Later On

A blog written for those whose interests more or less match mine.

Term limits for marriages?

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Interesting idea: term-limited (but renewable) marriage contracts. As pointed out in the articles, contracts are already common in marriages (pre-nuptial agreements), so the idea is around. Matt Richtel recounts his findings as he explored the idea with various marriage experts:

IT makes little sense to explore a new era of family values based around Hollywood couplings. Or, worse yet, around mere rumors of the way movie stars conduct their marital affairs.

But might there be seeds of something worth considering in one such rumor, that Tom Cruise and Katie Holmes signed a five-year marriage contract?

It’s a dim data point but not an isolated one, suggesting people are rethinking marriage, at least around the edges. Prenuptial agreements, a different sort of contract, are on the rise, as is vowless cohabitation. The ages at which people marry have hit record highs, 28.7 years for men and 26.5 for women. And gay marriage has provoked widespread conversation about the institution’s meaning and place.

Last year, several lawmakers in Mexico City proposed the creation of short-term, renewable marriage contracts with terms as brief as two years. The idea was to own up to the reality that marriages fail about half the time.

Is marriage headed for an overhaul? A fundamental rethinking? Is it due for one?

When the Mexican legislators proposed their idea, which was not passed, the archdiocese there called it “absurd” and said it was anathema to the nature of marriage. I decided to put the questions to a different group: the people who study marriage and divorce. I was motivated not just by trend lines but, as a child of divorce, by ghosts.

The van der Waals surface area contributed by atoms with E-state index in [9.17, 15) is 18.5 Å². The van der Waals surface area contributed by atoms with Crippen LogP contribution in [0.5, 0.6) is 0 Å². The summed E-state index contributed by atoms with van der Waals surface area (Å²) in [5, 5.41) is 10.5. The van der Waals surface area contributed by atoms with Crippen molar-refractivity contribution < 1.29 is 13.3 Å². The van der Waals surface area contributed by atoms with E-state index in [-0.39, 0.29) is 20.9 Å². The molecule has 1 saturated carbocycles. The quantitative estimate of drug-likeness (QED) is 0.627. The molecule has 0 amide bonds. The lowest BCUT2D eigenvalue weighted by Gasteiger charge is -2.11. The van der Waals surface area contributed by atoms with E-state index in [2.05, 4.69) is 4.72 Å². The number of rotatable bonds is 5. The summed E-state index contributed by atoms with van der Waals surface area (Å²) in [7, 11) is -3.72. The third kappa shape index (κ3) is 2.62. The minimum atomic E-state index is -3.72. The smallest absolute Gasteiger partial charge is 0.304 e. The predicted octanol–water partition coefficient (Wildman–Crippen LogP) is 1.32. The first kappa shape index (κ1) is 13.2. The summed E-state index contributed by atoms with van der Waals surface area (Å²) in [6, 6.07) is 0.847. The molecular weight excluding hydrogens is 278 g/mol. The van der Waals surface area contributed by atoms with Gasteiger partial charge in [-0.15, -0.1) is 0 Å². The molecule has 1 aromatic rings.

I asked whether society should consider something like a 20-year marriage contract, my own modest proposal that, as in the one from Mexico, acknowledges the harsh truth that nearly half of marriages in the United States end in divorce and many others are miserable. The rough idea: two people, two decades, enough time to have and raise children if that’s your thing; a new status quo, a ceremony with a shelf life, till awhile do us part.

But despite having proposed it, whimsically, as a journalistic expedition, I found myself surprised and even unnerved by the extent to which some experts I spoke with say there is a need to rethink an institution that so often fails.

“We’re remarkably not innovative about marriage even though almost all the environmental conditions, writ large, have changed,” said Pepper Schwartz, a sociology professor at the University of Washington and author of books on love, sex and marriage. “We haven’t scrutinized it. We’ve been picking at it like a scab, and it’s not going to heal that way.”

The kinds of things that are changing: we’re living longer; we live apart from families and are less inclined to religion, both marriage support systems; technology makes it easier than ever flirt or cheat and fuels instant gratification (“I will absolutely invest in this marriage after I watch this cat video”).

Over all, divorce rates . . .

Continue reading. This should be of particular interest to the Red States in the Bible Belt, which have the highest divorce rates in the country, divorce apparently being include in their righteous defense of “traditional” marriage (which, I have to point out, is totally unlike many Old Testament marriages: polygamy seemed relatively common).

Written by Leisureguy

30 September 2012 at 2:48 pm

Posted in Daily life, Law

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